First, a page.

The Magnificent Rhine

The course of the Rhine below Mayence becomes much more picturesque. The river descends rapidly and winds between hills, not high, but steep, and of beautiful forms. We saw many ruined castles standing on the edges of precipices, surrounded by black woods, high and inaccessible. This part of the Rhine, indeed, presents a singularly variegated landscape. In one spot you view rugged hills, ruined castles overlooking tremendous precipices, with the dark Rhine rushing beneath. And on the sudden turn of a promontory, flourishing vineyards and populous towns, and a meandering river with green sloping banks, occupy the scene. We travelled at the time of the vintage and heard the song of the labourers as we glided down the stream. Even I, depressed in mind, and my spirits continually agitated by gloomy feelings, even I was pleased. I lay at the bottom of the boat; and, as I gazed on the cloudless blue sky, I seemed to drink in a tranquility to which I had long been a stranger. And if these were my sensations, who can describe those of Henry? He felt as if he had been transported to fairy land and enjoyed a happiness seldom tasted by man. “I have seen,” he said, “the most beautiful scenes of my own country. I have been on the lakes of Lucerne and Uri, where the snowy mountains descend almost perpendicularly to the water, casting black and impenetrable shades which would cause a gloomy and mournful appearance, were it not for the most verdant islands that relieve the eye by their gay appearance. I have seen this lake agitated by a tempest, when the wind tore up whirlwinds of water and gave you an idea of what the water-spout must be on the great ocean — and the waves dash with fury on the base of the mountain, where the priest and his mistress were overwhelmed by an avalanche and where their dying voices are still said to be heard amid the pauses of the night wind. I have seen the mountains of La Valais and the Pays de Vaud, but this country, Victor, pleases me more than all those wonders. The mountains of Switzerland are more majestic and strange, but there is a charm in the banks of this divine river that I never before saw equalled. Look at that castle which overhangs yon precipice; and that also, on the island, almost concealed among the foliage of those lovely trees; and now that group of labourers coming from among their vines; and that village half-hid in the recesses of the mountain. Oh! surely the spirit that inhabits and guards this place has a soul more in harmony with man than those who pile the glacier or retire to the inaccessible peaks of the mountains of our own country.”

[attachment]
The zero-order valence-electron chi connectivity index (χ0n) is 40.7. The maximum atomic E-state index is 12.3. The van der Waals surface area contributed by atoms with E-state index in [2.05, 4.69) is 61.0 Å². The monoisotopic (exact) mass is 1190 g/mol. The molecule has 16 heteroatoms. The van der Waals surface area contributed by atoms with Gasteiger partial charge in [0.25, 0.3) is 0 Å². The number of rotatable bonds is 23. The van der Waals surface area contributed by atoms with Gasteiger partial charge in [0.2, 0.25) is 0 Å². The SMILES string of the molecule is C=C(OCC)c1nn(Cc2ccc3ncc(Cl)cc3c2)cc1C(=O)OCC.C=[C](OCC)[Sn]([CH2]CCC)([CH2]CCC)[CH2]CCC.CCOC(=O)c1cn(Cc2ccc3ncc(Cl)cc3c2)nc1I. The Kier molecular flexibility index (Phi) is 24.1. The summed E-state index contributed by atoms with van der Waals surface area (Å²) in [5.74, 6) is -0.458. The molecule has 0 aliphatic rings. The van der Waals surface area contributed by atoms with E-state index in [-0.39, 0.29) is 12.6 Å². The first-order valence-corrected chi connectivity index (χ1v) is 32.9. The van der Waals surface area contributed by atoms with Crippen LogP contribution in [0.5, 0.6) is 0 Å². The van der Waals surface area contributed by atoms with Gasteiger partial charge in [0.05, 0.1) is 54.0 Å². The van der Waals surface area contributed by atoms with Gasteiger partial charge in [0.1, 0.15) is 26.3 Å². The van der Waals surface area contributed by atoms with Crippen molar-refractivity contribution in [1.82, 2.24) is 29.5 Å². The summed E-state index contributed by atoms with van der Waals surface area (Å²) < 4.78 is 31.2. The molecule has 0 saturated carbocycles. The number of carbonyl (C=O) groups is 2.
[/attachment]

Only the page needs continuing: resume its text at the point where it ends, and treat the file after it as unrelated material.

— Victor Frankenstein in Frankenstein, by Mary Shelley, p. 179-180

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